What Is Editorial Style?
Editorial style is commonly confused with writing style. While writing style may refer to a writer's unique voice or application of language, editorial style refers to a set of guidelines that editors use to help make your words as consistent and effective as possible. A good book editor will be sensitive to maintaining a balance between your unique writing style—your voice—and editorial style. Studies have shown that consistent editorial style not only lends credibility to your work but also makes it easier to read and understand.
Only use "nor" with "neither."
Write parallel sentences.
When a sentence contains two or more ideas that are parallel, try to construct each idea in the same way grammatically.
Unparallel: The manager was responsible for writing orders, counting inventory, and to organize the stock room.
Parallel: The manager was responsible for writing orders, counting inventory, and organizing the stock room.
Unparallel: It would be easier to take the train than changing your flight.
Parallel: It would be easier to take the train than to change your flight.
Avoid passive sentences.
Use passive sentences sparingly, if at all. Because passive sentences usually only show who or what is receiving the action, they leave the reader wondering about who or what in the sentence is performing the action. Another tip-off that a sentence is passive is that it usually contains some form of the verb "to be" (e.g., is, are, was, were, had been).
Passive: The meeting was held last night. (Who held the meeting? The meeting is receiving the action.)
Active: The student council held the meeting last night. (The student council held the meeting and is giving the action.)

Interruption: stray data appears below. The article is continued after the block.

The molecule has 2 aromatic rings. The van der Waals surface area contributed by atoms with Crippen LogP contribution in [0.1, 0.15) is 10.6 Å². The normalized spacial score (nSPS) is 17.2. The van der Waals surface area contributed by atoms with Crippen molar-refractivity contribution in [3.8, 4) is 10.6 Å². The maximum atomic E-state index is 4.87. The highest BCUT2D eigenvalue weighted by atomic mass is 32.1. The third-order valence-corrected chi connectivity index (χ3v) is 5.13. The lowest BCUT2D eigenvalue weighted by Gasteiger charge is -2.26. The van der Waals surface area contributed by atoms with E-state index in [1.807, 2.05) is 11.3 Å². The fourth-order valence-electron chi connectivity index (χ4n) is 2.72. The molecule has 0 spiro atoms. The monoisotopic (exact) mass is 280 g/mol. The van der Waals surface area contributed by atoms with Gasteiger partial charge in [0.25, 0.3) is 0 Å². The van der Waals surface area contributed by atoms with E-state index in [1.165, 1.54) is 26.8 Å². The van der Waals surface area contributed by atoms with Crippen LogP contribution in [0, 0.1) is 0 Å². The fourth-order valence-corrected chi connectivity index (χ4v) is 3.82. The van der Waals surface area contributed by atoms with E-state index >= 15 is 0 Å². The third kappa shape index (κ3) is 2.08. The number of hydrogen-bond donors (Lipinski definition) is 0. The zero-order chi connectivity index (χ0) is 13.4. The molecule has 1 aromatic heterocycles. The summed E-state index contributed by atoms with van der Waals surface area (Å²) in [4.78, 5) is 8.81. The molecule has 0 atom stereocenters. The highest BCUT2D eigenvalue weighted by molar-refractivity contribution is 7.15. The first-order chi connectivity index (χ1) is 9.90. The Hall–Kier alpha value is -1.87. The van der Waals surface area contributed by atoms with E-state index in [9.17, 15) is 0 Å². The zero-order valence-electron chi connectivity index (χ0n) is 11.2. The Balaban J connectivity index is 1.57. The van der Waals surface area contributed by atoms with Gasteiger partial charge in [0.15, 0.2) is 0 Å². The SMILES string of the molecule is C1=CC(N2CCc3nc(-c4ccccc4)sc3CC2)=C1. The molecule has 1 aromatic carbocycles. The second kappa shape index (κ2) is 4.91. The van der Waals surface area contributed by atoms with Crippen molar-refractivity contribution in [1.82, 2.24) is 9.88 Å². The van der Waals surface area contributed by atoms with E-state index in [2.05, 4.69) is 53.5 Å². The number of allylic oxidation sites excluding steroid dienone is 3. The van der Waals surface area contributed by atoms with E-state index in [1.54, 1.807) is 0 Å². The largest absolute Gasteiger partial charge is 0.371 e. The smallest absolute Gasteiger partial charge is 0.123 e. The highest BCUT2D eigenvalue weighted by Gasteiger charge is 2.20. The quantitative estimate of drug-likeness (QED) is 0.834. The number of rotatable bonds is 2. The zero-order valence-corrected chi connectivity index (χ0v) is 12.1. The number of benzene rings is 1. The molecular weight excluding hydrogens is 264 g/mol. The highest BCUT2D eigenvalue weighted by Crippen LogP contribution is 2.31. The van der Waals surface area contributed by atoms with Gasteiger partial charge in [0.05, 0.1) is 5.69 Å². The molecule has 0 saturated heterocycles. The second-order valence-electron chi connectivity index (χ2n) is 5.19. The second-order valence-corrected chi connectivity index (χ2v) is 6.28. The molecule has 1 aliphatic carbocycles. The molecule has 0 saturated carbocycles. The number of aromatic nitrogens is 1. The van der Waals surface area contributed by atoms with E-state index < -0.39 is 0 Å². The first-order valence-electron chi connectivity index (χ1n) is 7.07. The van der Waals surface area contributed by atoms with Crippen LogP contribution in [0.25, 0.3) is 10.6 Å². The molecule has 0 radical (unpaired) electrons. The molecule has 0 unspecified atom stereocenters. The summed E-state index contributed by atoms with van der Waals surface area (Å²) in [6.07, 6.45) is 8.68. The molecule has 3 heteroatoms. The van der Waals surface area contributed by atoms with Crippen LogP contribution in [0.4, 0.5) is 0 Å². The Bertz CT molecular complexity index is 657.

Passive: To accomplish this, the following had to be considered … (Who had to consider the following?)
Active: To accomplish this, she had to consider the following
Make nouns and pronouns agree.
Incorrect: A student must work hard if they want to be at the top of their class.
Correct: A student must work hard if she wants to be at the top of her class.
Correct: Students must work hard if they want to be at the top of their class.
Check your modifiers.
The best way to check your modifiers is to find sentences that begin with the action rather than the actor. Once you figure out what the action is in the first portion of your sentence, just make sure that you clearly identify the actor in the second part of the sentence. If the actor is not identified, then you've probably got a dangling modifier.
Incorrect: Driving to New England in the early fall, the trees had begun to turn beautiful colors. (The trees were not driving.)
Correct: Driving to New England in the fall, we saw that the trees had begun to turn beautiful colors. (We were driving.)
US (United States)—Use this abbreviation only as an adjective. As a noun, spell out "United States."
For other abbreviations, use periods with lowercased abbreviations but use no period between the letters of an abbreviation in full or small caps (e.g., a.k.a., OPEC, NRA).
Use i.e. and e.g. only between parentheses, set in a normal type (not italic or boldface), and followed by a comma.
Author K. Meador is a mom to two grown sons who are currently pursuing their adult lives outside the home. For the past several years, she has traveled with her job and has now settled down in Oklahoma City area.
She enjoys photography, walking, and visiting with family and friends.
Please leave a comment on this blog and share if you are so inclined. Author K. Meador has six books published which are available in paperback, eBook, and four are on audio. Thank you. Your support is truly appreciated.